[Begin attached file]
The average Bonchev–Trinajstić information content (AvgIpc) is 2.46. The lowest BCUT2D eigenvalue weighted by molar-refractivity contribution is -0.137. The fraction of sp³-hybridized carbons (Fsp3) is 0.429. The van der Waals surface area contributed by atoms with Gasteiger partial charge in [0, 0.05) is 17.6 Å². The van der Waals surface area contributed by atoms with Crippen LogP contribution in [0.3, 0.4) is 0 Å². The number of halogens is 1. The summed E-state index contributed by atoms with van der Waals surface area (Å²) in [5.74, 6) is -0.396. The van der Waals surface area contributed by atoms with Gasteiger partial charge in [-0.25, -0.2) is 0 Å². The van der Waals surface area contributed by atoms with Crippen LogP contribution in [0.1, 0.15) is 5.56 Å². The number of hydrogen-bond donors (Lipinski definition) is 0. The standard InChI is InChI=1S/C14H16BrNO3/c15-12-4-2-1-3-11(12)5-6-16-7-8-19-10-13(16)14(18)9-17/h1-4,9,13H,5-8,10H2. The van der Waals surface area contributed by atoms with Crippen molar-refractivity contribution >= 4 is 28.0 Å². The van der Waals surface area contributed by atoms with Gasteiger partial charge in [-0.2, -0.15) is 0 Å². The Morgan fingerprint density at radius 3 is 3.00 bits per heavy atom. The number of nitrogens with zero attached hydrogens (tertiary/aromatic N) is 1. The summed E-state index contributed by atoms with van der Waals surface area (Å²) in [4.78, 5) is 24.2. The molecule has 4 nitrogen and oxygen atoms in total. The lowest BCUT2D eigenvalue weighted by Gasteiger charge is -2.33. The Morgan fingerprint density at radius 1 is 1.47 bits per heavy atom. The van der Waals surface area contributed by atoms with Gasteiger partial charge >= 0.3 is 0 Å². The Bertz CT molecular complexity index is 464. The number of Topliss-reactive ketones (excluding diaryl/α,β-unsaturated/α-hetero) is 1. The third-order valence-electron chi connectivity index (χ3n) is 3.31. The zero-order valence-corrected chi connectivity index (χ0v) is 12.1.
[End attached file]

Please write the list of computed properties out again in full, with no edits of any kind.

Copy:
The average Bonchev–Trinajstić information content (AvgIpc) is 2.46. The lowest BCUT2D eigenvalue weighted by molar-refractivity contribution is -0.137. The fraction of sp³-hybridized carbons (Fsp3) is 0.429. The van der Waals surface area contributed by atoms with Gasteiger partial charge in [0, 0.05) is 17.6 Å². The van der Waals surface area contributed by atoms with Crippen LogP contribution in [0.3, 0.4) is 0 Å². The number of halogens is 1. The summed E-state index contributed by atoms with van der Waals surface area (Å²) in [5.74, 6) is -0.396. The van der Waals surface area contributed by atoms with Gasteiger partial charge in [-0.25, -0.2) is 0 Å². The van der Waals surface area contributed by atoms with Crippen LogP contribution in [0.1, 0.15) is 5.56 Å². The number of hydrogen-bond donors (Lipinski definition) is 0. The standard InChI is InChI=1S/C14H16BrNO3/c15-12-4-2-1-3-11(12)5-6-16-7-8-19-10-13(16)14(18)9-17/h1-4,9,13H,5-8,10H2. The van der Waals surface area contributed by atoms with Crippen molar-refractivity contribution >= 4 is 28.0 Å². The van der Waals surface area contributed by atoms with Gasteiger partial charge in [-0.2, -0.15) is 0 Å². The Morgan fingerprint density at radius 3 is 3.00 bits per heavy atom. The number of nitrogens with zero attached hydrogens (tertiary/aromatic N) is 1. The summed E-state index contributed by atoms with van der Waals surface area (Å²) in [4.78, 5) is 24.2. The molecule has 4 nitrogen and oxygen atoms in total. The lowest BCUT2D eigenvalue weighted by Gasteiger charge is -2.33. The Morgan fingerprint density at radius 1 is 1.47 bits per heavy atom. The van der Waals surface area contributed by atoms with Gasteiger partial charge >= 0.3 is 0 Å². The Bertz CT molecular complexity index is 464. The number of Topliss-reactive ketones (excluding diaryl/α,β-unsaturated/α-hetero) is 1. The third-order valence-electron chi connectivity index (χ3n) is 3.31. The zero-order valence-corrected chi connectivity index (χ0v) is 12.1.